Thursday, October 27, 2011

Thursday's Parsha Tidbits - Parshas Noach

The following is a brief summary of a thought said over by R' Frand on the parsha this evening. I have attempted to reproduce this vort to the best of my ability. Any perceived inconsistency is the result of my efforts to transcribe the shiur and should not be attributed to R' Frand.

In Bereishis 9:5, Hashem instructs the world as to laws against murder. In so doing, the Torah writes "V'ach es dimchem l'nafshoseichem edrosh, m'yad kol chaya edreshenu, oom'yad ha'adam, m'yad ish achiv, edrosh es nefesh ha'adam." [The translation of the pasuk into English lessens the meaning of the pasuk as some of the more important words do not translate into English properly, as such I will leave it in the Hebrew for the purpose of this vort].

R' Frand quoted the sefer HaKisav v'Hakabalah to explain a seeming redundancy in the pasuk. He noted that although the sefer was written several hundred years ago, the more things change the more they stay the same.

When reading the pasuk it appears to state twice in the second half of the pasuk that if a man kills another man, Hashem will seek to punish the killer. However on closer inspection, the language of the pasuk changes slightly as it uses both the term ish and adam for man. The author of the sefer explains that it appears to him that there are two types of killing. One person kills because he hates the victim or seeks to benefit from the death of the victim. The second person kills to help the victim, as for example when the victim is suffering with some form of grave physical or mental illness.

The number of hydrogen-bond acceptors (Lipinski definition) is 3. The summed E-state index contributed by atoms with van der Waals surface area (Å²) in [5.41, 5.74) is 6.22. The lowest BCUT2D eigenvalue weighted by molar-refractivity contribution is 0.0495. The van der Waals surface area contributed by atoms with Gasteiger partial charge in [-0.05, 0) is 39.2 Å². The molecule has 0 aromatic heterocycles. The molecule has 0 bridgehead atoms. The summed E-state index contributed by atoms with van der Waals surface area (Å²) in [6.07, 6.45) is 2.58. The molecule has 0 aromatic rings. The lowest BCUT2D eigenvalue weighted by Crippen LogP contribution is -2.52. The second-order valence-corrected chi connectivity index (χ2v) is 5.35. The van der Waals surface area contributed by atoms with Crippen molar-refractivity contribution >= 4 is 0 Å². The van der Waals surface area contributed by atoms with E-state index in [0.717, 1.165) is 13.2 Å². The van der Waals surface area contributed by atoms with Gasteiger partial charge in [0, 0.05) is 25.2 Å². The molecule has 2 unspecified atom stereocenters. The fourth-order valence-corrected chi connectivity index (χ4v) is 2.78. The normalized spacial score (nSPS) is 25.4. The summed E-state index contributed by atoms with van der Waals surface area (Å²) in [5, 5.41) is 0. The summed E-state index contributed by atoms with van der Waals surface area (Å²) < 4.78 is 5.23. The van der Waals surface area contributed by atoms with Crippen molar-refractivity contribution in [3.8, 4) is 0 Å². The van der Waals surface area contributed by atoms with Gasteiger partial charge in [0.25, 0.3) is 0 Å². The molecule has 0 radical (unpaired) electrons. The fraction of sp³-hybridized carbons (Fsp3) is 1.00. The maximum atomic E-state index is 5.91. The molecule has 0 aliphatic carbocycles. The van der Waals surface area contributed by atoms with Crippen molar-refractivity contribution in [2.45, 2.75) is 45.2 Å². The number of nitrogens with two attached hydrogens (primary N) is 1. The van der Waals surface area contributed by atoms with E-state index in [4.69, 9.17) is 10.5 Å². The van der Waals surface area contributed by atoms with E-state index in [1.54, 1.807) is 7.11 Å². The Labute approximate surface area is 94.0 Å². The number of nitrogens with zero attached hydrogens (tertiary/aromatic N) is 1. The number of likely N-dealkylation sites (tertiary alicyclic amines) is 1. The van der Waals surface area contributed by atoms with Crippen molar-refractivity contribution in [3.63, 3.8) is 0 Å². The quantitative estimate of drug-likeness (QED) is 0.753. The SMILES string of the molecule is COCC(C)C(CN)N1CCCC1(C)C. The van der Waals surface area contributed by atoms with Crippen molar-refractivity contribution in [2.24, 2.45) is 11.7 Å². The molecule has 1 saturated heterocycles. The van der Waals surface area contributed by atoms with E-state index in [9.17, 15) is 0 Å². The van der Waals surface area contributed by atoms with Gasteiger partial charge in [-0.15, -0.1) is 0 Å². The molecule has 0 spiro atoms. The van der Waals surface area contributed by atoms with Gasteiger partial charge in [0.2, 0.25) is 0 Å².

Both of the above scenarios are seen in the pasuk. The Torah uses the term "adam" which is the lowest form of man in Hebrew. However the pasuk also states that Hashem will punish an ish (a higher form of man) who kills his brother. The sefer explains that even one who kills his brother to save him from misery or suffering, is viewed as a murderer.

R' Frand then told a personal story about his mother o'h who at the end of her life was suffering with Parkinson's disease and also had a heart condition. When they went to see a cardiologist about putting in a pacemaker, the doctor told them that "he would not do this to his mother." However, R' Frand did not listen to the cardiologist as Judaism favors life over social engineering.

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1 comment:

Yaakov said...

I heard a very interesting shiur from the Bais Havaad on end of life issues it had a nice ending.Rav Greenwald said a torah yid looks at it from halachic point of view even if it goes against secular understanding to determine right from wrong.